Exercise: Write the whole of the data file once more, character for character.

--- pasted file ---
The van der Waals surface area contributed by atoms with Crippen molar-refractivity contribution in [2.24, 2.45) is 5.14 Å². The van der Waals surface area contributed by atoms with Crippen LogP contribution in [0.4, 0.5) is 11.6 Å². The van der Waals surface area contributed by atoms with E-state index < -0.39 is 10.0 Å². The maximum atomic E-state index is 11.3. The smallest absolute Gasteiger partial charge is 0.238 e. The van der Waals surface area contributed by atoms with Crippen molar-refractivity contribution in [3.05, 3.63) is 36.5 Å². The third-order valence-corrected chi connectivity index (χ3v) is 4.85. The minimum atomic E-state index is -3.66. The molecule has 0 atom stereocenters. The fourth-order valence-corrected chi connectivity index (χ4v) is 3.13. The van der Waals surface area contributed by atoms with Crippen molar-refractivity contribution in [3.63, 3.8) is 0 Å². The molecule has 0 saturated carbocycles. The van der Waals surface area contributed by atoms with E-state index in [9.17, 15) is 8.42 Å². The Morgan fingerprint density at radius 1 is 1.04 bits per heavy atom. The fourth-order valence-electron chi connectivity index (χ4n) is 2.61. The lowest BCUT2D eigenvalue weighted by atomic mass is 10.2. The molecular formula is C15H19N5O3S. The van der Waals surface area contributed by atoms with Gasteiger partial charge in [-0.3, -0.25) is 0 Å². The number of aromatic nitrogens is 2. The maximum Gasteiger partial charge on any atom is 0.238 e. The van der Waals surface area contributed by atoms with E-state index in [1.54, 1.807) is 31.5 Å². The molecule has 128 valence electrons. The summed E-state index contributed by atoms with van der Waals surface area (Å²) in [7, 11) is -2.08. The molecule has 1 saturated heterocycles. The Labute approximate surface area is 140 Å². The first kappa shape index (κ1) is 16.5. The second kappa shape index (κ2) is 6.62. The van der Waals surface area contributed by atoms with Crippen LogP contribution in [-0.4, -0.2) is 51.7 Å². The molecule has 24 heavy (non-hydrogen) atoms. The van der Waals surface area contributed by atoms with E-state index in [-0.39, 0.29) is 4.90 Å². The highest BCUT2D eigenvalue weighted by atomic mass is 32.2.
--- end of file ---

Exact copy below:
The van der Waals surface area contributed by atoms with Crippen molar-refractivity contribution in [2.24, 2.45) is 5.14 Å². The van der Waals surface area contributed by atoms with Crippen LogP contribution in [0.4, 0.5) is 11.6 Å². The van der Waals surface area contributed by atoms with E-state index < -0.39 is 10.0 Å². The maximum atomic E-state index is 11.3. The smallest absolute Gasteiger partial charge is 0.238 e. The van der Waals surface area contributed by atoms with Crippen molar-refractivity contribution in [3.05, 3.63) is 36.5 Å². The third-order valence-corrected chi connectivity index (χ3v) is 4.85. The minimum atomic E-state index is -3.66. The molecule has 0 atom stereocenters. The fourth-order valence-corrected chi connectivity index (χ4v) is 3.13. The van der Waals surface area contributed by atoms with Crippen molar-refractivity contribution in [3.63, 3.8) is 0 Å². The molecule has 0 saturated carbocycles. The van der Waals surface area contributed by atoms with E-state index in [9.17, 15) is 8.42 Å². The Morgan fingerprint density at radius 1 is 1.04 bits per heavy atom. The fourth-order valence-electron chi connectivity index (χ4n) is 2.61. The lowest BCUT2D eigenvalue weighted by atomic mass is 10.2. The molecular formula is C15H19N5O3S. The van der Waals surface area contributed by atoms with Gasteiger partial charge in [-0.3, -0.25) is 0 Å². The number of aromatic nitrogens is 2. The maximum Gasteiger partial charge on any atom is 0.238 e. The van der Waals surface area contributed by atoms with E-state index in [1.54, 1.807) is 31.5 Å². The molecule has 128 valence electrons. The summed E-state index contributed by atoms with van der Waals surface area (Å²) in [7, 11) is -2.08. The molecule has 1 saturated heterocycles. The Labute approximate surface area is 140 Å². The first kappa shape index (κ1) is 16.5. The second kappa shape index (κ2) is 6.62. The van der Waals surface area contributed by atoms with Crippen LogP contribution in [-0.4, -0.2) is 51.7 Å². The molecule has 24 heavy (non-hydrogen) atoms. The van der Waals surface area contributed by atoms with E-state index in [-0.39, 0.29) is 4.90 Å². The highest BCUT2D eigenvalue weighted by atomic mass is 32.2.